Reporting and Monitoring: This is likely where most charities will feel the effects of this new law the most, as new types of reporting will be required. Charities that receive between $500,000 and $1 Million from the state will be required to submit a reviewed financial statement from a Certified Public Accountant. Charities that receive more than $1 million will be required to submit an audited financial statement. This is a new requirement that brings Florida in line with the majority of other states. It also requires charities that solicit funds in the wake of a natural disaster (or other "tragedy”) to submit additional information to the state. Charities will also be required to put basic contact information on collection receptacles. Organizations collecting less than $25,000 per year, or that qualify for certain special exemptions, will be subject to fewer reporting requirements.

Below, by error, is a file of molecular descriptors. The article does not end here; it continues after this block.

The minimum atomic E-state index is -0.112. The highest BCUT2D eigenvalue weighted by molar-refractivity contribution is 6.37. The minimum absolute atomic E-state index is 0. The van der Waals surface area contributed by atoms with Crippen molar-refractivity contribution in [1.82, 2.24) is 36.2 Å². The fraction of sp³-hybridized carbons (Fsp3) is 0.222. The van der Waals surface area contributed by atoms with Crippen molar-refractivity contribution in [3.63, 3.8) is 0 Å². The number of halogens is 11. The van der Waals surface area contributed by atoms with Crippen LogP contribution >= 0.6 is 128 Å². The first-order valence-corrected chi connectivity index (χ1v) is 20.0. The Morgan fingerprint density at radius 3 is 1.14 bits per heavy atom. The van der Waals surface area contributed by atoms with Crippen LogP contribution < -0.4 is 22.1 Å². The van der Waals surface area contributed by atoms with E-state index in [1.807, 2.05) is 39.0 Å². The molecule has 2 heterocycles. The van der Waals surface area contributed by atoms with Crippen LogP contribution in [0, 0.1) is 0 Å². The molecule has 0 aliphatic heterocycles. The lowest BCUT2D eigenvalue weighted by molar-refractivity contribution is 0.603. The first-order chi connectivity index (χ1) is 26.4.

How will this new reported information be used?
The legislation’s intent is to make it easier for Floridians to make informed decisions when giving to charitable nonprofits. The bill will create an interactive database at 800helpfla.com (also known as The Gift Givers Guide) that will allow Floridians to find all the information collected (covering leadership, locations, contact information, financials and any violations) on charities through a search function.
What are the penalties for charities that do not comply?